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Archive for October, 2010

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The punching cradle is used for support while punching signatures. Hand crafted from Ambrosia Maple. A movable signature stop holds book signatures in place.

Working Dimensions:  l:  14″  x  h:  5″  w:  7″

 

Total Dimensions:  l:  14.5″  h:  6″  w:  7″

 

 

 

Available through Etsy.

 

 

 

 

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SOLD

 

 

Punching Cradle no. 14

 

 

 

Ambrosia Maple

 

 

 

Working dimensions:  l:  14″  x  h:  4.75

Total dimensions:  l:  14.25″  x  h:  6.25″  w:  8.5″

 

 

 

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SOLD

 

 

Punching cradle, ambrosia maple.

Working Dimensions:  l: 14″ x h:  4.5″

 

 

 

 

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SOLD

 

Three matching bookstands

 

 

 

Curly Maple.  Adjustable feet.

 

 

 

Book on display in photograph is new work by Amy C. LeePard.

 

 

 

 

Created for artist Doug Baulos.

 

 

 

Can be  wall hanging or placed on a shelf.  Comes with a removable spacer that increases the angle of the stand when used as a wall display.

 

 


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There are a few spots still available

 


I am pleased to announce that I will be teaching a tool making workshop October 20 – 21st during the Friends of Dard Hunter conference.  The workshop will be located on the campus of the Arrowmont School of Arts and Crafts.  Participants should leave with three simple but essential tools crafted by themselves.

Registration is now open.

For more information, please visit the Friends of Dard Hunter.

Tool Making
Using simple tools such as a bone folder or a nipping press is essential for bookbinding. Learning to design and build these tools can have a great impact on the ease and quality of the work produced. The class will include an introduction to hand tools: saws, rasps, hand drills, chisels, and sandpaper; how to build a simple jig that will help us create the book binding tools; making a wooden “bone” folder custom shaped to your hand; building a simple nipping press; and building a punching cradle that will be functional and beautiful. I will bring my personal tools to share with the class. For those interested in purchasing hand tools for the class, or bringing their own tools, we will be using a crosscut carcass saw, a hand drill, various rasps, and assorted chisels (or carving knives). This workshop is intended as a connection between the worlds of bookbinding and woodworking, and to take some of the mystery out of woodworking, ultimately empowering the bookbinder with the necessary skills to create any tool they might need. The building process will focus primarily on hand tool use, and no experience with woodworking is required.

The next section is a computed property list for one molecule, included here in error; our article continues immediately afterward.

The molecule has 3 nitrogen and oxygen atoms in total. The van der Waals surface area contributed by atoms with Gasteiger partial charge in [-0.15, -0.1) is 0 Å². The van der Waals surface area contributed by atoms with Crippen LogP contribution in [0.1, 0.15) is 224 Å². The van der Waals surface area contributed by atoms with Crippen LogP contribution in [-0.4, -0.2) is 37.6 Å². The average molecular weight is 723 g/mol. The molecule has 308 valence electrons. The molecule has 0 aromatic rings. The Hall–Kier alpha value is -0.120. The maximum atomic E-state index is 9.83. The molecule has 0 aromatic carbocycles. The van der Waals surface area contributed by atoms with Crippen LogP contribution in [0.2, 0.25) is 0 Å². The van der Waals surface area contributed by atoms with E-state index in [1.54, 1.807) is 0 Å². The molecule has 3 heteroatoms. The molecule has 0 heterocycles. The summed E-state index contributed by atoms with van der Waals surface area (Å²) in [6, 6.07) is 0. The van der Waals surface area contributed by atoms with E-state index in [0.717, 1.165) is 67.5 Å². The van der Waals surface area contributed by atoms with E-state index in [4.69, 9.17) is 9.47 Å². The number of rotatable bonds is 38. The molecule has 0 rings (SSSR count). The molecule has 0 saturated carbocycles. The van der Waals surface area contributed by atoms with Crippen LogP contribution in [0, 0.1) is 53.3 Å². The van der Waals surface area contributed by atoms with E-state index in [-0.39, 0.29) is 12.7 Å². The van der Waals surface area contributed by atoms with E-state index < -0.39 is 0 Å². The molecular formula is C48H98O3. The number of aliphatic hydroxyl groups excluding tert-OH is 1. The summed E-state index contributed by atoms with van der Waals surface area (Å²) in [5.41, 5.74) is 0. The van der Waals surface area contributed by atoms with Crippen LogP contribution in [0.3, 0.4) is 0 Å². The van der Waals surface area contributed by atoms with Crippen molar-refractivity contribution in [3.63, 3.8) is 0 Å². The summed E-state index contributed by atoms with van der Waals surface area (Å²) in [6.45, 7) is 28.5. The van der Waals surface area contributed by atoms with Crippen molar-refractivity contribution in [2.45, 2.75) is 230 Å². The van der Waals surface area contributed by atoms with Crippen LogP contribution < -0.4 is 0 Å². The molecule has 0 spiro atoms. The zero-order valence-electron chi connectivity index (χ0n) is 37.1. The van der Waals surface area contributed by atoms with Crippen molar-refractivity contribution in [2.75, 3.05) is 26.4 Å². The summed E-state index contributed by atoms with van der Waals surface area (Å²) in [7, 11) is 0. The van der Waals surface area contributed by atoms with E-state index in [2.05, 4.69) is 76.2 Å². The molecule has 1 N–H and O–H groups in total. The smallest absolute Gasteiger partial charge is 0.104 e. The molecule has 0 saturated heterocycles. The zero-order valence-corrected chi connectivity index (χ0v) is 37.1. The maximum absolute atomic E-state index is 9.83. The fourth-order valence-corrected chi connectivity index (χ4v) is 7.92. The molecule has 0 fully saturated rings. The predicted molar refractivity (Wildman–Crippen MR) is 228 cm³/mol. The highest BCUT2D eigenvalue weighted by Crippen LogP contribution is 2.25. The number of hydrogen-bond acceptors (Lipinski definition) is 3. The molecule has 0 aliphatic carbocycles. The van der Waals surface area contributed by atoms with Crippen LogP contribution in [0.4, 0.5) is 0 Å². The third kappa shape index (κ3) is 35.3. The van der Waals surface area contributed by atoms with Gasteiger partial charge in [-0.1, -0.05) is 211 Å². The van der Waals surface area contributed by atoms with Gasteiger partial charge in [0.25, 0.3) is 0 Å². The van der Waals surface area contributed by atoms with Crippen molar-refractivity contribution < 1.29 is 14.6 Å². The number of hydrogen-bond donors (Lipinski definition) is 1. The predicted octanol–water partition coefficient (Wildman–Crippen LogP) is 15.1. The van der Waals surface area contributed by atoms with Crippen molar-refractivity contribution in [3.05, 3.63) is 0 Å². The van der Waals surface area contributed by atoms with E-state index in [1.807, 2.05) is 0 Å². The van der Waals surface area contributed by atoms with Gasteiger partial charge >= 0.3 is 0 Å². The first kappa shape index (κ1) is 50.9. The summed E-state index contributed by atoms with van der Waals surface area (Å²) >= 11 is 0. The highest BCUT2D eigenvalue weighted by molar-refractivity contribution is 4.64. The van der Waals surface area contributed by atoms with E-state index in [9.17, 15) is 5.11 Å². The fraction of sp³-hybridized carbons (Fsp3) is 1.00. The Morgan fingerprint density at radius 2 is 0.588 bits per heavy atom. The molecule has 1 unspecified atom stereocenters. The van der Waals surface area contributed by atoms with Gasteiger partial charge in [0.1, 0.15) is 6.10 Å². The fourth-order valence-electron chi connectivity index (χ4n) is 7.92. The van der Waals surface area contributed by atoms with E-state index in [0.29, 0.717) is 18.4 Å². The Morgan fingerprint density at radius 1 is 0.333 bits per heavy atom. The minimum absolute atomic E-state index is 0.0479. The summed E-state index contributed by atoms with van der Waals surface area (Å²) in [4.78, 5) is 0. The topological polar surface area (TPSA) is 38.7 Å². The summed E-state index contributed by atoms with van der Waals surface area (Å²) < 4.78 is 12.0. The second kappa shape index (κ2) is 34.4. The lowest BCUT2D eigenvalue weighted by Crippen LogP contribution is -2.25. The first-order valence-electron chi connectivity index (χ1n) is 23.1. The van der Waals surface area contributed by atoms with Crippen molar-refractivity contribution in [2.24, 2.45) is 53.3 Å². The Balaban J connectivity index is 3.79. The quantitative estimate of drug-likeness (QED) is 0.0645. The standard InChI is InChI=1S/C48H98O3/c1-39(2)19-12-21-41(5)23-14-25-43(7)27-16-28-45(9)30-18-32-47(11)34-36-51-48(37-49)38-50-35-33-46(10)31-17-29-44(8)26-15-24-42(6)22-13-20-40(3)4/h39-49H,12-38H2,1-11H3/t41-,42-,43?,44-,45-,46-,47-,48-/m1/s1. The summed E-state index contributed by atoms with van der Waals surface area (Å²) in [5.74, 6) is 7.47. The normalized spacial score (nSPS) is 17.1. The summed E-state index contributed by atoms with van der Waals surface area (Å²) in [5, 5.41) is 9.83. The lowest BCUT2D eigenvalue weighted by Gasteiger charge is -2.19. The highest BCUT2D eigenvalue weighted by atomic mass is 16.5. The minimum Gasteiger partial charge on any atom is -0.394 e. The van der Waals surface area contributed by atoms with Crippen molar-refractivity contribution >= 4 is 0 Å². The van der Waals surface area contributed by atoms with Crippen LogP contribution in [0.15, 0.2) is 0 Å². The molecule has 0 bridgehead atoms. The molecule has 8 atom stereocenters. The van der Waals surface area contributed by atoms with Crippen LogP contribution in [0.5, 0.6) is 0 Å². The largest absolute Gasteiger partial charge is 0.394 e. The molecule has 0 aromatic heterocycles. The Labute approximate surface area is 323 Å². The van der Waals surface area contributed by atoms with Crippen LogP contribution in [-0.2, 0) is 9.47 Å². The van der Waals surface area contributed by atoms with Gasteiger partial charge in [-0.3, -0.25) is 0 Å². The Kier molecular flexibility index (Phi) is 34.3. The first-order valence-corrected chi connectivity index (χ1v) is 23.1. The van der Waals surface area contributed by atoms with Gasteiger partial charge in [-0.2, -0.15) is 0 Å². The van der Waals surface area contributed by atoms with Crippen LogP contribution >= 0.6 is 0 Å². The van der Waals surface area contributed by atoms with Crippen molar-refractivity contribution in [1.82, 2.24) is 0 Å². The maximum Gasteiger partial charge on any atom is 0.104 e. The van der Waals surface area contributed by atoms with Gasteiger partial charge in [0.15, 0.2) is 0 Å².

Randy J. Arnold is a luthier living in Northport, Alabama, and the third generation in his family to work with wood. In addition to musical instruments, Randy also creates handcrafted bookbinders’ tools. Randy works in the wood shop that his grandfather built in the early 1940’s, using many of his grandfather’s tools.

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